JL: Do you think young musicians are choosing not to go into classical music?
LA: I think the world is changing and weíre competing now whether we like it or not, with pop music or what I call the entertainment dollar. You can choose to go to a classical concert you can choose to go to the movie theater, you can choose to go to, I donít know, a rock band, there are a lot more options, nowadays, so itís a challenge but at the same time is an opportunity to explore what can be done.
JL: How do your fashion choices reflect your persona as a performer? Does your style serve as an extension of what you are performing, or is it simply a reflection of your own personal style?
LA: Itís both. I do view fashion as a way to express yourself creatively. Itís not the material aspect of it, itís the artistic and creative aspect of it and the piece that Iím playing, the venue, the city, I consider everything before I choose to wear a certain outfit. I would say it is the extension of myself with everything that entails, I like fashion and I do believe it is interesting for people to see whenever a performer goes on stage. I do believe the moment you walk out on stage, the performance started, before you even touch the piano. So itís something that I enjoy and have fun with.
JL: Who or where do you look to for fashion inspiration?
LA: I feel like the style of Sex in The City, Carrie Bradshaw, so Iím definitely a fan, also traveling, you see how fashion differs from city to city or country to country and thatís exciting too. When you walk on the street [in New York] Soho, or 5th avenue, you get ideas just looking at people. Looking at the window displays during Christmas time. I think itís more about expressing yourself, not keeping up with the trends or with a certain brand, everybody is unique and itís just to play up your individuality by dressing a certain way.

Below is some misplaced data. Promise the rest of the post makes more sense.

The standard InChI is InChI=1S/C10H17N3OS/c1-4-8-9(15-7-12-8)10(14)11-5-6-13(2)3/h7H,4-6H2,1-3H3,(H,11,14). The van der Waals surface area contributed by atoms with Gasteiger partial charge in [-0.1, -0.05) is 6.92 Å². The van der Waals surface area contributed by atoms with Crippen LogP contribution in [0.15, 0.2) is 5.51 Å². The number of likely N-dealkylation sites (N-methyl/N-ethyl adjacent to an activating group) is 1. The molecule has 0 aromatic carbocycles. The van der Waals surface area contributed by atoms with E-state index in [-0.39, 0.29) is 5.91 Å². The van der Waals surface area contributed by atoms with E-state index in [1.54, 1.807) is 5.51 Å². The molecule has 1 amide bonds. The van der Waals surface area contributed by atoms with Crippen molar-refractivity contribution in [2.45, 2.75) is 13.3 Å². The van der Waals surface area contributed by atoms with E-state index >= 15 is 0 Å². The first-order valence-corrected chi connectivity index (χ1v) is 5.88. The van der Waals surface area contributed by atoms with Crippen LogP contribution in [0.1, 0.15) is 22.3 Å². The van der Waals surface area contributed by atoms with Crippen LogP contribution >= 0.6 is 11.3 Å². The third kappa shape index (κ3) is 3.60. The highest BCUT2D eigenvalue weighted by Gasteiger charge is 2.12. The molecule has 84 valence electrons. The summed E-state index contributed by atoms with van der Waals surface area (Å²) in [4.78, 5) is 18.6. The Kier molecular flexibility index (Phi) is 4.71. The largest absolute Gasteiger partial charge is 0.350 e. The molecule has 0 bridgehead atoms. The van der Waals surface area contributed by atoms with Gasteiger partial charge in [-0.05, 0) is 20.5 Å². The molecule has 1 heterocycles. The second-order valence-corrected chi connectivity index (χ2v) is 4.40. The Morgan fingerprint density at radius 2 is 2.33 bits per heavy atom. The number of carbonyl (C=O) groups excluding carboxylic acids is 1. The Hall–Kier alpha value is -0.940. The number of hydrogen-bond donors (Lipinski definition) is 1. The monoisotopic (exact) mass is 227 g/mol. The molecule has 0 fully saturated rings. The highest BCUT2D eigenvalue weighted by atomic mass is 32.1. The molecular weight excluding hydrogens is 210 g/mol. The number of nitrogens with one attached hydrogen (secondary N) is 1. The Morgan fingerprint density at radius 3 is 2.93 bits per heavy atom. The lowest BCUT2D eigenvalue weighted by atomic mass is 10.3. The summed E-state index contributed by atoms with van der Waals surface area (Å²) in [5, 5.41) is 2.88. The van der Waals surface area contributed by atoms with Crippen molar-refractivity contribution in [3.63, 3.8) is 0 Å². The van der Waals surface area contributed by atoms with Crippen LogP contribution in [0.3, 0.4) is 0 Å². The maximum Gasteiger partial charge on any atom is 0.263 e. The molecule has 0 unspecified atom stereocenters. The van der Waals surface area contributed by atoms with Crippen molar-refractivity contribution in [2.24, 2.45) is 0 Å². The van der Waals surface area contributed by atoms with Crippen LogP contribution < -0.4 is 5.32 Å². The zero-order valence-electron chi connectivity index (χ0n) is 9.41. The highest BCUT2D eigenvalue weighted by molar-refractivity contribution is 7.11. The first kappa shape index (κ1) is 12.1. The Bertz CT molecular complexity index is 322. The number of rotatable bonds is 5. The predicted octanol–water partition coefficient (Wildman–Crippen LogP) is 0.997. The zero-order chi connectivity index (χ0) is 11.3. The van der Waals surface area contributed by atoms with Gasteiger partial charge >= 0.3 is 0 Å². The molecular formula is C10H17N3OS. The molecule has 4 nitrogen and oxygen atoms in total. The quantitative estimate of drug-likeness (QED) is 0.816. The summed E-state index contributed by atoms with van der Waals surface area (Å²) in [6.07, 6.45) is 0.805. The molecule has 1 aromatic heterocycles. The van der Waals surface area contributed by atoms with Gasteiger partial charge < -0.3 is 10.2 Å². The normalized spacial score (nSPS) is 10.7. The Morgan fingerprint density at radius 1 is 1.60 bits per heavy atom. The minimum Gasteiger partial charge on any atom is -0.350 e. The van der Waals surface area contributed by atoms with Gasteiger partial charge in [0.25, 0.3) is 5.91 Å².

JL: Do other types of music influence your classical playing in any way?
LA: Well, Iím sure it does because I always listen to different genres, whatever it would be. My dad loves jazz, or my brother, heís always listening to something. Heís always sending me songs that heís stumbled upon, so I do like to be open to any particular genre. I do have my favorites, like house music or pop music. So Iím sure it does. Actually I get ideas sometimes when I play on the piano and I apply it toówell, itís hard to explain, but Iím sure it influences and vice versa.
JL: What type of music do you like to listen to when youíre not performing?
LA: I like house music and pop music and club music because itís such a different energy. I feel like itís the opposite end of spectrum from classical and I love that contrastóitís fascinating, and the energy. After I play a classical concert I almost feel the need to hear a house track or electronic music. After classical concert you feel like youíre depleted of energy and have nothing left and this justóitís a whole different world. Takes your mind off of things, and itís something I find fascinating and exciting.
After the privilege of meeting with Lola and listening to a preview of the Rachmaninoff concerto she would be performing at the San Diego Summer Pops Concert Series, I took a trip down to the waterfront venue myself to listen to Lola perform alongside the San Diego Symphony directed by Conductor Jahja Ling. The warm summer evening was complimented perfectly by some of San Diego's finest musicians as well as Lola herself, who delivered, as promised, a kinetic performance.
To learn more visit LolaAstanova.com and SanDiegoSymphony.org.
Sara graduated from the University of Mary Washington in Fredericksburg, Virginia with a degree in creative writing. As a military child she spent her childhood living and travelling overseas which shaped her passion for travel, language, food, and intercultural exchange. She has recently joined the JustLuxe editorial team....(Read More)